Share Buy Backs: Making life simpler for companies – Update

23rd April 2013

Parliament has now given its final approval to new rules on share buy backs following the Nuttall Report on Employee Ownership 2012.

In our March newsletter, we reported that, following its consultation on the operation of internal share markets in the context of employee ownership, the Government had introduced draft regulations. These have now been approved by Parliament.

The new rules, which take effect on 30 April 2013, will make it significantly easier for many private companies to buy back their own shares by permitting them to:

  • authorise share buybacks by ordinary, rather than special, resolution (so a simple majority will be sufficient);
  • authorise in advance multiple share buyback contracts, but only if connected to an employees’ share scheme.
  • pay for bought back shares in instalments if the buyback is in connection with an employees’ share scheme. The Government expects that the use of instalments should not be the default position for share buybacks and does not therefore intend to impose specific terms, such as time limits;
  • finance buybacks in connection with an employees’ share scheme out of capital, subject to approval by special resolution supported by a solvency statement (this is a significant simplification);
  • buy back small numbers of shares (up to the lower of £15,000 or 5% of share capital in any financial year) where the company’s articles so allow and without having to specify that the cash is from distributable reserves (and without this being treated as having been paid out of capital).  A special resolution will be required if there is no relevant enabling provision in the articles; and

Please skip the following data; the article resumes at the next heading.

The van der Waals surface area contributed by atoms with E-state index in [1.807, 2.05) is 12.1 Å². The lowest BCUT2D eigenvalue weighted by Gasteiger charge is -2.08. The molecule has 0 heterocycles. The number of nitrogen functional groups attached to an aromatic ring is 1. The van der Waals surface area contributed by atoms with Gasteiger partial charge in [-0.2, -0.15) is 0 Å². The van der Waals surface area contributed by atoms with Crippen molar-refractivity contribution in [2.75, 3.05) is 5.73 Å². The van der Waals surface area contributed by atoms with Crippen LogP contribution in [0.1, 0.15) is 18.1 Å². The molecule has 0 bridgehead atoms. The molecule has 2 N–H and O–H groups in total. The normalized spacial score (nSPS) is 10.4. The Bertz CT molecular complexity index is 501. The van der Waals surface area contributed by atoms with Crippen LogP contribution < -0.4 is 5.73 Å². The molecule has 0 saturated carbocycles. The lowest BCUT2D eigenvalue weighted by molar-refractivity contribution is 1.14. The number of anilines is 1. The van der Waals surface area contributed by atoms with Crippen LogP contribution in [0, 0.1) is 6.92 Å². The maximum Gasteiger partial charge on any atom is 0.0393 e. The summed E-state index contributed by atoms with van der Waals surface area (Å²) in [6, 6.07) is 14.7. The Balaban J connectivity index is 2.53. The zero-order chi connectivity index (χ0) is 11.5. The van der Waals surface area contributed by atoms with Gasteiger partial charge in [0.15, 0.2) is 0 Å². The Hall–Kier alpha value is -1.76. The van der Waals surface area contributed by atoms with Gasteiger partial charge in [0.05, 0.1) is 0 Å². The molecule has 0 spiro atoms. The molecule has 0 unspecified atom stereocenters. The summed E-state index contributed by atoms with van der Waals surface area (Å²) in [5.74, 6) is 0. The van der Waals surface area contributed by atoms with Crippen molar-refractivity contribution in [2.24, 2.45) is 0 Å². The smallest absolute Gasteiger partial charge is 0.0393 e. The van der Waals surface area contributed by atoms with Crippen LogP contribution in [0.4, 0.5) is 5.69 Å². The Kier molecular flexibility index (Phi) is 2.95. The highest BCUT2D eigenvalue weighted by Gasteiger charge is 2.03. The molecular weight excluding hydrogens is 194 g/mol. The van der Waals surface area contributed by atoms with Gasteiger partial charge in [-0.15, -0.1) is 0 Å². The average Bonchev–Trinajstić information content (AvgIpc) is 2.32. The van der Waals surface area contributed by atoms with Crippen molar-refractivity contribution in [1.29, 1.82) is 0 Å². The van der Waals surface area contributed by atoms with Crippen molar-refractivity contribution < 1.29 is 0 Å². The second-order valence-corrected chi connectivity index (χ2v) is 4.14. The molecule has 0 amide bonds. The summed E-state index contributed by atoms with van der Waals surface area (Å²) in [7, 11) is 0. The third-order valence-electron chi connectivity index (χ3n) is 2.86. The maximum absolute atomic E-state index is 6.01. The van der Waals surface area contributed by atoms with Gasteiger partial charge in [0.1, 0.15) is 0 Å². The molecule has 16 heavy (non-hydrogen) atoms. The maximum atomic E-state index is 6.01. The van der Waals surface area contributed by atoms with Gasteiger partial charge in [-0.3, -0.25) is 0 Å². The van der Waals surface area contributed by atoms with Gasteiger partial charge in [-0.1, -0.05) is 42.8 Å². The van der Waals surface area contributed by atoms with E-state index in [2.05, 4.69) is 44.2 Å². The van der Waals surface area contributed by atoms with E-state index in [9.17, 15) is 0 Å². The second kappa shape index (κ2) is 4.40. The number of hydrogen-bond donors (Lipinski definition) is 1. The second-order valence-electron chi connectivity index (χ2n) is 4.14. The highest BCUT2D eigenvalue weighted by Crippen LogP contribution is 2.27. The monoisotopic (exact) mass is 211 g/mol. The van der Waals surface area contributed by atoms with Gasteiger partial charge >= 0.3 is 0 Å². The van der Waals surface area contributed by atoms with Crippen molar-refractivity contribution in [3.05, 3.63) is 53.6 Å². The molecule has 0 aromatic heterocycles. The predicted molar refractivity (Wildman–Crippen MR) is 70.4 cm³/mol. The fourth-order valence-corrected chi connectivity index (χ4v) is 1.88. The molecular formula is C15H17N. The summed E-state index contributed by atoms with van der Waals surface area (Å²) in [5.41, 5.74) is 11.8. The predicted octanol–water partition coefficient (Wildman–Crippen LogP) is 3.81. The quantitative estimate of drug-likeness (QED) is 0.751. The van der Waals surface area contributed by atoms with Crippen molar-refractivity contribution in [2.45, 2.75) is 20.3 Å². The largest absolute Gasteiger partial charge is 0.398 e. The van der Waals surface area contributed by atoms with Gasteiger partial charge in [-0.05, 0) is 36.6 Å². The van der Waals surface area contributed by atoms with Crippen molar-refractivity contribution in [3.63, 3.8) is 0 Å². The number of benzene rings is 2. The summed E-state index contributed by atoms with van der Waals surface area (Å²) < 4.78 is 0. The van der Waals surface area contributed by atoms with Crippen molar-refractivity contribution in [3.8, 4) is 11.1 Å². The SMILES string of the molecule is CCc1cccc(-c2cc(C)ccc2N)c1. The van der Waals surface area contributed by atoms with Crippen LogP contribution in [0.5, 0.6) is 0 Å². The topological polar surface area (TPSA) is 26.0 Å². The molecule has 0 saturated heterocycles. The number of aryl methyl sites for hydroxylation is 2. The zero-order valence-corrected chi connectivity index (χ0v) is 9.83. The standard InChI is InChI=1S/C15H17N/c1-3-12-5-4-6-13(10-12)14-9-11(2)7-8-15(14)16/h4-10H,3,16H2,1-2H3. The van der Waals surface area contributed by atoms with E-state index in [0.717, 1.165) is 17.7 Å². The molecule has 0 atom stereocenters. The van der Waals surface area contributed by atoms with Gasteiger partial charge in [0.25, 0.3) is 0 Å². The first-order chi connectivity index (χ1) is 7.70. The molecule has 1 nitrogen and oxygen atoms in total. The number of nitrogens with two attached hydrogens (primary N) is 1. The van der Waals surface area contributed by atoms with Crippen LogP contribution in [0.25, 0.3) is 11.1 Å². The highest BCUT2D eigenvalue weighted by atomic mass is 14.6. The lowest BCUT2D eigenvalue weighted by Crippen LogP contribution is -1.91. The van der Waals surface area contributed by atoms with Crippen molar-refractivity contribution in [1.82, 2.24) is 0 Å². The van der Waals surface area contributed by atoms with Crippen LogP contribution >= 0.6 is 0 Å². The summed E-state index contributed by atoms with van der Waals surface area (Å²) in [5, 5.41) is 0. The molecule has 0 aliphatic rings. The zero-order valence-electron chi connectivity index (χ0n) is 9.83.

• hold shares in treasury in the same way as fully listed public companies already do. This will also apply to unlisted and AIM listed public companies.

Companies should note that the expression employees’ share scheme has a specific definition in the Companies Act 2006, and it is important to ensure that the requirements of that definition are satisfied, where relevant. We would be pleased to advise in cases of doubt.

As mentioned previously, the Government plans to conduct a review after three years. This review will consider, among other things, whether:

  • allowing share buybacks by ordinary resolutions has had any adverse consequences;
  • short notice resolutions should be allowed;
  • payment by instalment disadvantages departing shareholders and creditors; and
  • shares bought back out of capital or from a fresh issue could be held as treasury shares.

The full text of the statutory instrument setting out the new provisions can be found at: